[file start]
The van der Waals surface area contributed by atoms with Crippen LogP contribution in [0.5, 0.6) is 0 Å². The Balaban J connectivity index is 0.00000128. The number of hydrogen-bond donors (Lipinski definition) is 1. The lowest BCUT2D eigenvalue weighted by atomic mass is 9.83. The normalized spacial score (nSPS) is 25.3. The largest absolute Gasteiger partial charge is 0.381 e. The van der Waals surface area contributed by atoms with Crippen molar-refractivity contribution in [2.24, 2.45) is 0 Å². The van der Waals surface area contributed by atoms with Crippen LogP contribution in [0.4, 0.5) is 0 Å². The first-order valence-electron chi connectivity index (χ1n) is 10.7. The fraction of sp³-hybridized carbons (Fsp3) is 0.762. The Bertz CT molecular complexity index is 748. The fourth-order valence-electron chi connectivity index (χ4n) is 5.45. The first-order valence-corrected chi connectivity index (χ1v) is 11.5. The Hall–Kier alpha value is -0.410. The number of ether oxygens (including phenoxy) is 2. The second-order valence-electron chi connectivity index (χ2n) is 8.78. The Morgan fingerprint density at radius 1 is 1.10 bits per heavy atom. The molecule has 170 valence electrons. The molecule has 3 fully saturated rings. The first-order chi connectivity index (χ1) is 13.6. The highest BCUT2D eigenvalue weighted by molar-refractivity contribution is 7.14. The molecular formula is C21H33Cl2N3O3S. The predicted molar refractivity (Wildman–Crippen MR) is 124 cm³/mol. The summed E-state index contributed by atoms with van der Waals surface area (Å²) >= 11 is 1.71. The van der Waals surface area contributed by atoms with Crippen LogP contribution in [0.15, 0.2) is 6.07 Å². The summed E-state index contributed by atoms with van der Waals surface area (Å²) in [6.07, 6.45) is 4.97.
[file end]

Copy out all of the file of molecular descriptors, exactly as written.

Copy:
The van der Waals surface area contributed by atoms with Crippen LogP contribution in [0.5, 0.6) is 0 Å². The Balaban J connectivity index is 0.00000128. The number of hydrogen-bond donors (Lipinski definition) is 1. The lowest BCUT2D eigenvalue weighted by atomic mass is 9.83. The normalized spacial score (nSPS) is 25.3. The largest absolute Gasteiger partial charge is 0.381 e. The van der Waals surface area contributed by atoms with Crippen molar-refractivity contribution in [2.24, 2.45) is 0 Å². The van der Waals surface area contributed by atoms with Crippen LogP contribution in [0.4, 0.5) is 0 Å². The first-order valence-electron chi connectivity index (χ1n) is 10.7. The fraction of sp³-hybridized carbons (Fsp3) is 0.762. The Bertz CT molecular complexity index is 748. The fourth-order valence-electron chi connectivity index (χ4n) is 5.45. The first-order valence-corrected chi connectivity index (χ1v) is 11.5. The Hall–Kier alpha value is -0.410. The number of ether oxygens (including phenoxy) is 2. The second-order valence-electron chi connectivity index (χ2n) is 8.78. The Morgan fingerprint density at radius 1 is 1.10 bits per heavy atom. The molecule has 170 valence electrons. The molecule has 3 fully saturated rings. The first-order chi connectivity index (χ1) is 13.6. The highest BCUT2D eigenvalue weighted by molar-refractivity contribution is 7.14. The molecular formula is C21H33Cl2N3O3S. The predicted molar refractivity (Wildman–Crippen MR) is 124 cm³/mol. The summed E-state index contributed by atoms with van der Waals surface area (Å²) >= 11 is 1.71. The van der Waals surface area contributed by atoms with Crippen LogP contribution in [0.15, 0.2) is 6.07 Å². The summed E-state index contributed by atoms with van der Waals surface area (Å²) in [6.07, 6.45) is 4.97.